Jaquira Díaz's chapters in Ordinary Girls sometimes end with foreshadowing that leaves an open-ended weight in the air. For example, she covers her naval boot camp experience in a chapter of this coming-of-age memoir about a brutal childhood. Called "Battle Stations," the chapter ends with recollections of the camaraderie she felt with four others during the intensive, overnight drill the chapter is named after. But in the final paragraph that follows, she notes, "I had loved boot camp, the navy. It was in the navy where I'd finally been able to imagine living past eighteen … . But I would eventually run."

Woman with a backpack on a hill looking into foggy woods (credit, Andrew Neel, pexels))
A chapter, or a work, might leave something unsettled, mirroring life

Leave things broadly unsettled

Some authors leave things unsettled in general at the end of their work. I've heard it said that this approach to endings is especially common for short stories, as I covered here. But a book's topic may lend itself to an unsettled closing approach.

A memoir example is The Fact of a Body, by Alexandria Marzano-Lesnevich. A braided memoir, it covers the author seeking to come to terms with how their family tried to bury the reality of sexual abuse experienced by them and a sibling–while considering personal feelings about a serial child molester and murderer. Although Marzano-Lesnevich appears to reach a kind of closure about their family's misguided silence, Marzano-Lesnevich's murky feelings about forgiveness and guilt related to Ricky Langley, contrasted with the (eventual) belief of the murdered child's mother that Langley wasn't guilty, help to reflect our own cultural struggles with this emotional topic.

Underpinning Chapters with a Key Theme

Don't get me wrong, the final take home, or main theme, should be woven in bit by bit in a work. And occasionally, writers need to use a chapter just to share general information that helps to move the plot forward, or so readers understand something like a character's broad backstory. In those instances, material related to a theme will often be present, but more in terms of what details the author picks to include than any specific reference to a theme (which you can learn more about, along with the other driving elements in a book, in this post).

People read not only to slip into someone else's skin, but to expand their understanding of life's nuances and possibilities. Providing a fresh take on ways to view the world, IMO, is the holy grail for authors; so it's essential that readers sense a change in and have a better understanding of your take on a key theme after reading most chapters, as well as your entire work—whether a novel, big picture book, self-help book, or some other genre. Even a how to book will often have the author's worldview imbedded in it in some way.

Cement being laid with hand tools on the ground (credit Rodolfo Quiros, pexels)
Books are best built on a theme-based foundation

A stellar chapter example is the second one in Educated by Tara Westover. The chapter focuses on her mother's journey of becoming educated as a midwife. It starts with a scene where Tara's mother moves about quickly in her kitchen while talking nervously and gathering together herbs for the self-trained midwife she'll learn from. By chapter's end, Tara's mother has midwifed many newborns on her own, and readers are shown how this educational experience gives her confidence, and improves her family's situation as she finally argues with Tara's father to add a phone line at home and more.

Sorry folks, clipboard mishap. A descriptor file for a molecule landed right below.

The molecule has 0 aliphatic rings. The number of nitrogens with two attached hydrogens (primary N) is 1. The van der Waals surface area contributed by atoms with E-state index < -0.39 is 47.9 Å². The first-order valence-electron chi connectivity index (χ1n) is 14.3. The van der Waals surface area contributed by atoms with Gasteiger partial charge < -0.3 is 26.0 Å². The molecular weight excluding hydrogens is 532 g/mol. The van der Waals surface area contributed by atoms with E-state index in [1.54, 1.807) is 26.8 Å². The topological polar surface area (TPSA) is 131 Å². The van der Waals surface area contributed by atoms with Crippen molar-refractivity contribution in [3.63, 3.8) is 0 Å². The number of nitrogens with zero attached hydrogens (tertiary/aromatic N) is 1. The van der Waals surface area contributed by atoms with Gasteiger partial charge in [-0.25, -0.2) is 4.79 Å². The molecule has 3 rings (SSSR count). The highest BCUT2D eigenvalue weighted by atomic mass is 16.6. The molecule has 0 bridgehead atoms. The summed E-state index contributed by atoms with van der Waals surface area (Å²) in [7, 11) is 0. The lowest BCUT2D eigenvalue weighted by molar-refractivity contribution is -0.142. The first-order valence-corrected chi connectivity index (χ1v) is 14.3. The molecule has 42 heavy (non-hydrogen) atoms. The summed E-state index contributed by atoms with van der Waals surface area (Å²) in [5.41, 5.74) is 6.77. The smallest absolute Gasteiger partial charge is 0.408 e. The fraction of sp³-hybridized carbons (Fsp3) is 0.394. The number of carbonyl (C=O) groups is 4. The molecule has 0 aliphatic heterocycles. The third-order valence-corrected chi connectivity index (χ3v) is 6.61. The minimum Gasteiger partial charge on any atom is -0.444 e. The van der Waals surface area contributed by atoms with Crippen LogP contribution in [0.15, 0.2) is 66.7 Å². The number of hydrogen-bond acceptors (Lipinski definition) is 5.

The benefits of this educational leap are hammered home by a final scene that bookends the first: Tara's mom is back in her kitchen, moving about slowly while gathering herbs once again for the midwife who trained her, but now talking confidently to her as an equal.

Mirroring the beginning element of a chapter is also something Díaz does in a middle chapter that her memoir is named after. The chapter covers how previously described unstable home situations in Miami Beach led her and other "ordinary" middle-school girls to contemplate their own suicides. The chapter starts with Díaz recalling the first woman to jump off the high rise where her father worked. On the tail end, another woman does so—but just as Díaz eventually steps beyond the brutality of her childhood world, this one somehow manages to survive.

Sometimes, the theme of a chapter will be summed up tidily with a final quote or other device. This occurs in a pivotal chapter of Terry Tempest William's work, Refuge, a work in which she comes to terms with her mother's cancer while reflecting on her/our relationship with nature. Chapters are anchored all with stories about a particular bird species, with the "Pink Flamingos" one covering them as an example of rare birds that unexpectedly arrive (in her case, in Utah) from far-away places. The real topic , though, is how rare events–like surviving a prolonged cancer—area a cause for hope. To tie the layered meanings together, Tempest William ends the flamingo chapter with an Emily Dickinson stanza about hope being the feathered thing that "perches in the soul."

As with book themes in general, the take-home learned by a chapter's end isn't always positive, but it does need to be noticeable on the page for readers to receive this emotional gift. In the process of engaging readers this way, you may very well gift yourself with the satisfaction of having a better understanding of why you had to write a work in the first place.

Barbra A. Rodriguez

To receive my brief Scoops4Scribes shares on the writing life, style matters, and writing hacks, click here.

-For more on considering a memoir's theme in the last chapter, see this post.

-For more examples and ideas of chapter endings, go here.

-To understand how happy/sad endings are made, see these links:

https://www.rachelneumeier.com/2021/02/19/happy-sad-endings/ (in which the writer debunks some of what's shared in the first link)